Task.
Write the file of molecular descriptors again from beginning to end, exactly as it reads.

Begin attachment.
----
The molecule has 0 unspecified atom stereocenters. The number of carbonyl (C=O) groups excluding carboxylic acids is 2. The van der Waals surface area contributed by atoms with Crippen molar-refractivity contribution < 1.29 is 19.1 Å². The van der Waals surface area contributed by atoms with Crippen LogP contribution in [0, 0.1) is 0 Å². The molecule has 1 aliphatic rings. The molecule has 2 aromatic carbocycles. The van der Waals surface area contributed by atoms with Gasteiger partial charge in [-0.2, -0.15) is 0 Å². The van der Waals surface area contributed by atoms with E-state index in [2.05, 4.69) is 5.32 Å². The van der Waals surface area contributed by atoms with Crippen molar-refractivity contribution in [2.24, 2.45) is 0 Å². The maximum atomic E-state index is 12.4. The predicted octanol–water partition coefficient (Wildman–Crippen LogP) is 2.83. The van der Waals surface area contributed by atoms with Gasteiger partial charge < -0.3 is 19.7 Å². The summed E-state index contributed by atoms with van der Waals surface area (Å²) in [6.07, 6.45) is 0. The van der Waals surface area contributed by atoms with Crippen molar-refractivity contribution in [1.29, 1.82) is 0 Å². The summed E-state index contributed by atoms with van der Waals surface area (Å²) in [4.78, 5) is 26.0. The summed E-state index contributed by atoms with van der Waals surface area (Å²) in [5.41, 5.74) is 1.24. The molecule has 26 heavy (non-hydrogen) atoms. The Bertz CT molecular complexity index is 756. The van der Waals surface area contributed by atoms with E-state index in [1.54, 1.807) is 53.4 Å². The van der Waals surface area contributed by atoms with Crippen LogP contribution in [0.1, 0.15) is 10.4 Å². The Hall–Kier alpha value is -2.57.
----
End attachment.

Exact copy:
The molecule has 0 unspecified atom stereocenters. The number of carbonyl (C=O) groups excluding carboxylic acids is 2. The van der Waals surface area contributed by atoms with Crippen molar-refractivity contribution < 1.29 is 19.1 Å². The van der Waals surface area contributed by atoms with Crippen LogP contribution in [0, 0.1) is 0 Å². The molecule has 1 aliphatic rings. The molecule has 2 aromatic carbocycles. The van der Waals surface area contributed by atoms with Gasteiger partial charge in [-0.2, -0.15) is 0 Å². The van der Waals surface area contributed by atoms with E-state index in [2.05, 4.69) is 5.32 Å². The van der Waals surface area contributed by atoms with Crippen molar-refractivity contribution in [2.24, 2.45) is 0 Å². The maximum atomic E-state index is 12.4. The predicted octanol–water partition coefficient (Wildman–Crippen LogP) is 2.83. The van der Waals surface area contributed by atoms with Gasteiger partial charge < -0.3 is 19.7 Å². The summed E-state index contributed by atoms with van der Waals surface area (Å²) in [6.07, 6.45) is 0. The van der Waals surface area contributed by atoms with Crippen molar-refractivity contribution in [1.29, 1.82) is 0 Å². The summed E-state index contributed by atoms with van der Waals surface area (Å²) in [4.78, 5) is 26.0. The summed E-state index contributed by atoms with van der Waals surface area (Å²) in [5.41, 5.74) is 1.24. The molecule has 26 heavy (non-hydrogen) atoms. The Bertz CT molecular complexity index is 756. The van der Waals surface area contributed by atoms with E-state index in [1.54, 1.807) is 53.4 Å². The van der Waals surface area contributed by atoms with Crippen LogP contribution in [0.1, 0.15) is 10.4 Å². The Hall–Kier alpha value is -2.57.